Dialogue as a Dumping Ground: Part One

Let’s talk a little about dialogue today. The use of dialogue is a great place to add a bit of character to your characters, 🙂 provide interactions, and even impart a little information. However, one can go overboard and end up with a stilted conversation.

First things first, dialogue is NOT a substitute place for narrative back story. Repeat with me: It IS NOT a substitute place for narrative back story! By this I mean, if the back story is too blah for narrative, don’t try to jazzy it up by making it into dialogue instead.

So many ways to do this, we’ll just focus one type right now. A personal favorite irritation of mine is using the Villain to let the reader in on the plan. Let’s look at an example:

“Against the wall,” Jack said, waving his gun toward the dirty building.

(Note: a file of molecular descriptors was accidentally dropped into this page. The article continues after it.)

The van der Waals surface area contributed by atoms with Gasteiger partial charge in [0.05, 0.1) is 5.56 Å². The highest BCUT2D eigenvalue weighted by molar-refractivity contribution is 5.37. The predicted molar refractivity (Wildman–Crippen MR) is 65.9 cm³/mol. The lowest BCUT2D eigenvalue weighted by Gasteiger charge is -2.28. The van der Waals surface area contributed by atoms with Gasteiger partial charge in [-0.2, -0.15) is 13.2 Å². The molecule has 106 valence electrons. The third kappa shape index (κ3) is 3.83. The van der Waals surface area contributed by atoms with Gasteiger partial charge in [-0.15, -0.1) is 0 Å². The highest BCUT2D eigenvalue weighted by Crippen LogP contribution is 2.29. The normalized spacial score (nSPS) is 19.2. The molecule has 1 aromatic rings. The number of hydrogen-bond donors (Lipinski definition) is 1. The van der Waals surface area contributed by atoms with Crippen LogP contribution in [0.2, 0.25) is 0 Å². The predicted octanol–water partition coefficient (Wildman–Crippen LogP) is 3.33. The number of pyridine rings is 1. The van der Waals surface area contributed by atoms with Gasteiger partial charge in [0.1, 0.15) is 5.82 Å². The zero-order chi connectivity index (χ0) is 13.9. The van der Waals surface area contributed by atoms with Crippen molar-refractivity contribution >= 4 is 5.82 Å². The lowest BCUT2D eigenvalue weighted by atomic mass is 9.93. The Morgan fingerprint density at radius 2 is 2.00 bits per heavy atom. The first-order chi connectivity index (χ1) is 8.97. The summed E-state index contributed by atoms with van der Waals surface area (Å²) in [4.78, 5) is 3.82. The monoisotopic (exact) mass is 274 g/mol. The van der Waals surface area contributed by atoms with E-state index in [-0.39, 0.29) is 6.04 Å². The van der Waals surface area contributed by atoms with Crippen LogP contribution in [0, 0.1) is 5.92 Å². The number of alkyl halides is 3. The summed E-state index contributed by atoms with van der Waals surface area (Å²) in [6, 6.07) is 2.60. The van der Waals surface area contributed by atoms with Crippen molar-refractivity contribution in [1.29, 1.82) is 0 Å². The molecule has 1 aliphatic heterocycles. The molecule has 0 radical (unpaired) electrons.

Out of options, I did as I was told, but stopping short of brushing against it. No way I was ruining my white leather pantsuit; I’d already lost one this week.

Jack nodded his head with a self-satisfied smirk. “It was all part of my diabolical plan. And you fell right into it.”

I shook my head. If the gun were in my hand, the guy would be dead by now. But knowing Jack, he couldn’t end this without telling someone how much he rocked. Pathetic egomaniac, it’d be his downfall.

“The open car door? I left it, knowing your friend would get in. The keys in the ignition? I knew she couldn’t resist cranking the engine.”

“Yeah, yeah, yeah.” I couldn’t help rolling my eyes.

“I watched from that building over there.” He nodded to the used car dealer across the street. “The explosion was magnificent. Oh…but you knew that, didn’t you? Cause you were there too!” The idiot cackled madly.

I waited until his laughter quieted.  “Done?”

Jack hiccuped one last chuckle, then cleared his throat.  “Now it’s your turn. First I’m going to…”

Come on. Who does that?

There IS a better way. Share with us some methods you use instead of silly dialogue dumps given by the villain.

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